Although the Andrews Sisters would occasionally record with established bands and, particularly in their later years at Decca, with Gordon Jenkins, Schoen became the arranger and conductor they most often worked with, he forming his own orchestra in 1938 and backing them on stage and on screen, as well as in the studio, for the next decade. Schoen, whose own self-taught approach to arranging probably made him compatible with the Andrews sisters -- none of whom could read music, became their closest creative partner, and was an essential part of the trio's sound during their biggest years. Even on songs that he didn't appreciate, such as "Beer Barrel Polka," his arrangements were successful, while on numbers like "Boogie Woogie Bugle Boy," which captured his interest, Schoen was downright inspired, even ascending to brilliance.  

His record of success with the Andrews Sisters quickly established Schoen as a much sought-after arranger and conductor, and the '40s were extremely busy years for him, occasionally with other singers, including Ella Fitzgerald, Dinah Shore, Dick Haymes, Bob Hope, and Bing Crosby (including his hit "Don't Fence Me In"), but primarily with the Andrews Sisters. He remained associated with the trio until the end of the decade, when a combination of shifting personal relationships and changes in the public's musical taste led to his resignation.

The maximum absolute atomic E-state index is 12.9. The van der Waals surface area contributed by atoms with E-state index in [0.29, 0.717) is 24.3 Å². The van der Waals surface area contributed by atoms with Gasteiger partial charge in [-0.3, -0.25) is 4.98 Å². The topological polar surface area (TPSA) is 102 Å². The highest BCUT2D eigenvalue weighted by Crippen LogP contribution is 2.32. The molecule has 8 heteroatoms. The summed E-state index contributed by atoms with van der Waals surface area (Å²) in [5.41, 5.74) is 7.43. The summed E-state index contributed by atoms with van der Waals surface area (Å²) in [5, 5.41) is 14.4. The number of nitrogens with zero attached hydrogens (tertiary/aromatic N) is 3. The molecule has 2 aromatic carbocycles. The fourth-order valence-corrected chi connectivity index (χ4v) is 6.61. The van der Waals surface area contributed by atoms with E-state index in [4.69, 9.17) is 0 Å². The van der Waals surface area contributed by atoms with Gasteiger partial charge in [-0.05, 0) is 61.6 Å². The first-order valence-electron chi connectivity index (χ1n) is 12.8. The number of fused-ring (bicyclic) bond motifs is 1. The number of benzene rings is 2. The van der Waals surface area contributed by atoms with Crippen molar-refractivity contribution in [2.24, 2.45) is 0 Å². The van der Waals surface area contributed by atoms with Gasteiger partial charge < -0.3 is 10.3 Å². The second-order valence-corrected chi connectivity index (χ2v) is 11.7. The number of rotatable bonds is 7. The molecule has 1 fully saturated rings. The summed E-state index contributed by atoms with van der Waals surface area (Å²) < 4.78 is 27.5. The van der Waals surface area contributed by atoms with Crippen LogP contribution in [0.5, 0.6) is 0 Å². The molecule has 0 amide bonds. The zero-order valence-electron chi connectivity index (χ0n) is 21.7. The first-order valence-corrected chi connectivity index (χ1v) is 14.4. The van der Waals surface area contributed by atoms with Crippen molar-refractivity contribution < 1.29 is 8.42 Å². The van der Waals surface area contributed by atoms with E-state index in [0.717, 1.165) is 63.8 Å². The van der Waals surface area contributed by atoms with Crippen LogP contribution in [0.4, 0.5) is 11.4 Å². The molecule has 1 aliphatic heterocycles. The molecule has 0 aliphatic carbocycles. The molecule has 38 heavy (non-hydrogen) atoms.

He moved on to arranging for Patti Page, the Weavers, Andy Williams, Pat Boone, and other major artists of the '50s, and also became an arranger for television. He also occasionally returned to work with the Andrews' at Capitol Records during the mid-'50s, even as he moved between labels for his own recordings, cutting pop instrumental albums for Decca, Kapp, and Liberty Records, and "space age" pop music for RCA, as well as a pair of bossa nova albums on the Mainstream label. 

Vic and Sally,
Schoen was married four times:Yvette Agnes Gowdy (1943–48) Kay Starr (1953) Marion Hutton (1954–87) and Sally-Jan Calbeck (1994–2000) 

After Schoen's wife Marion Hutton died in 1987, he married Sally-Jan Calbeck, an artist from Los Angeles. She moved to Seattle and after two years, they decided to move back to Los Angeles, finally settling in Corona del Mar. He participated in the Los Angeles musical scene and also attended ASMAC meetings.

Schoen died of pneumonia in Corona del Mar, California, in 2000.

(Info edited from All Music & Wikipedia)